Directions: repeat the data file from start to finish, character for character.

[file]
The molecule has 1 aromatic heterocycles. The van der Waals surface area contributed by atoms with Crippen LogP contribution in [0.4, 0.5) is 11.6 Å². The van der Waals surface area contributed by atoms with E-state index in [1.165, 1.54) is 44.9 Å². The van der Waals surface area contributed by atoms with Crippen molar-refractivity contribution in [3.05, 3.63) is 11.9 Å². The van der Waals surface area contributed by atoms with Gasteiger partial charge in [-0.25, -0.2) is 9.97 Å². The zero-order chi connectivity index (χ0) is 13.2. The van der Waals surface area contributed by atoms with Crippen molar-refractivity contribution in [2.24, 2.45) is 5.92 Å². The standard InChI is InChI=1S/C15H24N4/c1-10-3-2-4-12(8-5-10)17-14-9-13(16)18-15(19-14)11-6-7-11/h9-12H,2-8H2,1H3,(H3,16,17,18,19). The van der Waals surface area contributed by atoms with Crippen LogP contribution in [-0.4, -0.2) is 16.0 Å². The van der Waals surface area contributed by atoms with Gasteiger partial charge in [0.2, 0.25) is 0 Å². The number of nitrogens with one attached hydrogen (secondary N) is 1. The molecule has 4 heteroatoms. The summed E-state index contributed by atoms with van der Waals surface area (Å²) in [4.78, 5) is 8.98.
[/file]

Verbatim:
The molecule has 1 aromatic heterocycles. The van der Waals surface area contributed by atoms with Crippen LogP contribution in [0.4, 0.5) is 11.6 Å². The van der Waals surface area contributed by atoms with E-state index in [1.165, 1.54) is 44.9 Å². The van der Waals surface area contributed by atoms with Crippen molar-refractivity contribution in [3.05, 3.63) is 11.9 Å². The van der Waals surface area contributed by atoms with Gasteiger partial charge in [-0.25, -0.2) is 9.97 Å². The zero-order chi connectivity index (χ0) is 13.2. The van der Waals surface area contributed by atoms with Crippen molar-refractivity contribution in [2.24, 2.45) is 5.92 Å². The standard InChI is InChI=1S/C15H24N4/c1-10-3-2-4-12(8-5-10)17-14-9-13(16)18-15(19-14)11-6-7-11/h9-12H,2-8H2,1H3,(H3,16,17,18,19). The van der Waals surface area contributed by atoms with Crippen LogP contribution in [-0.4, -0.2) is 16.0 Å². The van der Waals surface area contributed by atoms with Gasteiger partial charge in [0.2, 0.25) is 0 Å². The number of nitrogens with one attached hydrogen (secondary N) is 1. The molecule has 4 heteroatoms. The summed E-state index contributed by atoms with van der Waals surface area (Å²) in [4.78, 5) is 8.98.